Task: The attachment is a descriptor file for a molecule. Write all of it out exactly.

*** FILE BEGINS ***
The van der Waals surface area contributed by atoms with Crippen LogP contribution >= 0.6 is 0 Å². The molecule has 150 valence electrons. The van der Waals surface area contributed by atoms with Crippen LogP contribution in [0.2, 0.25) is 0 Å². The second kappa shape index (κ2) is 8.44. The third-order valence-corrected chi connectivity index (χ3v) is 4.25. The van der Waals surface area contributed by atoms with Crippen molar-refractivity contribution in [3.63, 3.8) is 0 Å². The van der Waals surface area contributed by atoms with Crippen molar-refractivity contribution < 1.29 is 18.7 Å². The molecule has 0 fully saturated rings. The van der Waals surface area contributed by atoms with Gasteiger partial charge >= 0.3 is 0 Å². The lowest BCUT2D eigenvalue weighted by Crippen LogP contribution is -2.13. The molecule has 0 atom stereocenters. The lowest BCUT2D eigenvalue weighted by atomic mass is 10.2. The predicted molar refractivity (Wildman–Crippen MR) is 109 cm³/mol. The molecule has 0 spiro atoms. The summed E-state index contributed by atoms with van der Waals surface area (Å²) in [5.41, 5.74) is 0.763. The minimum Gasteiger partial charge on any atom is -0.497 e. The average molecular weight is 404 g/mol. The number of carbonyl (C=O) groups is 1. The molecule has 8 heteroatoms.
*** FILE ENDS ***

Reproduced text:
The van der Waals surface area contributed by atoms with Crippen LogP contribution >= 0.6 is 0 Å². The molecule has 150 valence electrons. The van der Waals surface area contributed by atoms with Crippen LogP contribution in [0.2, 0.25) is 0 Å². The second kappa shape index (κ2) is 8.44. The third-order valence-corrected chi connectivity index (χ3v) is 4.25. The van der Waals surface area contributed by atoms with Crippen molar-refractivity contribution in [3.63, 3.8) is 0 Å². The van der Waals surface area contributed by atoms with Crippen molar-refractivity contribution < 1.29 is 18.7 Å². The molecule has 0 fully saturated rings. The van der Waals surface area contributed by atoms with Gasteiger partial charge >= 0.3 is 0 Å². The lowest BCUT2D eigenvalue weighted by Crippen LogP contribution is -2.13. The molecule has 0 atom stereocenters. The lowest BCUT2D eigenvalue weighted by atomic mass is 10.2. The predicted molar refractivity (Wildman–Crippen MR) is 109 cm³/mol. The molecule has 0 spiro atoms. The summed E-state index contributed by atoms with van der Waals surface area (Å²) in [5.41, 5.74) is 0.763. The minimum Gasteiger partial charge on any atom is -0.497 e. The average molecular weight is 404 g/mol. The number of carbonyl (C=O) groups is 1. The molecule has 8 heteroatoms.